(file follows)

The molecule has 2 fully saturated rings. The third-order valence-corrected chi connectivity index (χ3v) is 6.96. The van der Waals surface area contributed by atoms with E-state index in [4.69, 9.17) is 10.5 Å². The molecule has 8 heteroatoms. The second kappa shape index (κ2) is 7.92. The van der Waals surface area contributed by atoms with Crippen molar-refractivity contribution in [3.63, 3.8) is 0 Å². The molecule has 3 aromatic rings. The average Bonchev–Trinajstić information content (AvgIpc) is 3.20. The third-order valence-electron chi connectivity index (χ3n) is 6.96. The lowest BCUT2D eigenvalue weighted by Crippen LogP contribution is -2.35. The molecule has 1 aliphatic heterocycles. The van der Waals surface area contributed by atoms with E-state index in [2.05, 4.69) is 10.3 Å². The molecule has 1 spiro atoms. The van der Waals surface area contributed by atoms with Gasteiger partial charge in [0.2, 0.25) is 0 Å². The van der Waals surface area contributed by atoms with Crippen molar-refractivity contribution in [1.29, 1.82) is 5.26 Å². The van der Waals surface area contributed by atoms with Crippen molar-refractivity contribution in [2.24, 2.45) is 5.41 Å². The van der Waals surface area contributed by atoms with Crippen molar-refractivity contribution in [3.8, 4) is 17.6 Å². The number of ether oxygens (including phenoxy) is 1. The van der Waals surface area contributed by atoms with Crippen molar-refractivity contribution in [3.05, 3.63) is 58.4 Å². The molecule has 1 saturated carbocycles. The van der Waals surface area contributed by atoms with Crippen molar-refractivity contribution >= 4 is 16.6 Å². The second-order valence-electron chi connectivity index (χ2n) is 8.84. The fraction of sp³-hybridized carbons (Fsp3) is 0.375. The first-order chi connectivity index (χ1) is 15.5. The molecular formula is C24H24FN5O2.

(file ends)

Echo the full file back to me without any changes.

The molecule has 2 fully saturated rings. The third-order valence-corrected chi connectivity index (χ3v) is 6.96. The van der Waals surface area contributed by atoms with E-state index in [4.69, 9.17) is 10.5 Å². The molecule has 8 heteroatoms. The second kappa shape index (κ2) is 7.92. The van der Waals surface area contributed by atoms with Crippen molar-refractivity contribution in [3.63, 3.8) is 0 Å². The molecule has 3 aromatic rings. The average Bonchev–Trinajstić information content (AvgIpc) is 3.20. The third-order valence-electron chi connectivity index (χ3n) is 6.96. The lowest BCUT2D eigenvalue weighted by Crippen LogP contribution is -2.35. The molecule has 1 aliphatic heterocycles. The van der Waals surface area contributed by atoms with E-state index in [2.05, 4.69) is 10.3 Å². The molecule has 1 spiro atoms. The van der Waals surface area contributed by atoms with Gasteiger partial charge in [0.2, 0.25) is 0 Å². The van der Waals surface area contributed by atoms with Crippen molar-refractivity contribution in [1.29, 1.82) is 5.26 Å². The van der Waals surface area contributed by atoms with Crippen molar-refractivity contribution in [2.24, 2.45) is 5.41 Å². The van der Waals surface area contributed by atoms with Crippen molar-refractivity contribution in [3.8, 4) is 17.6 Å². The number of ether oxygens (including phenoxy) is 1. The van der Waals surface area contributed by atoms with Crippen molar-refractivity contribution in [3.05, 3.63) is 58.4 Å². The molecule has 1 saturated carbocycles. The van der Waals surface area contributed by atoms with Crippen molar-refractivity contribution >= 4 is 16.6 Å². The second-order valence-electron chi connectivity index (χ2n) is 8.84. The fraction of sp³-hybridized carbons (Fsp3) is 0.375. The first-order chi connectivity index (χ1) is 15.5. The molecular formula is C24H24FN5O2.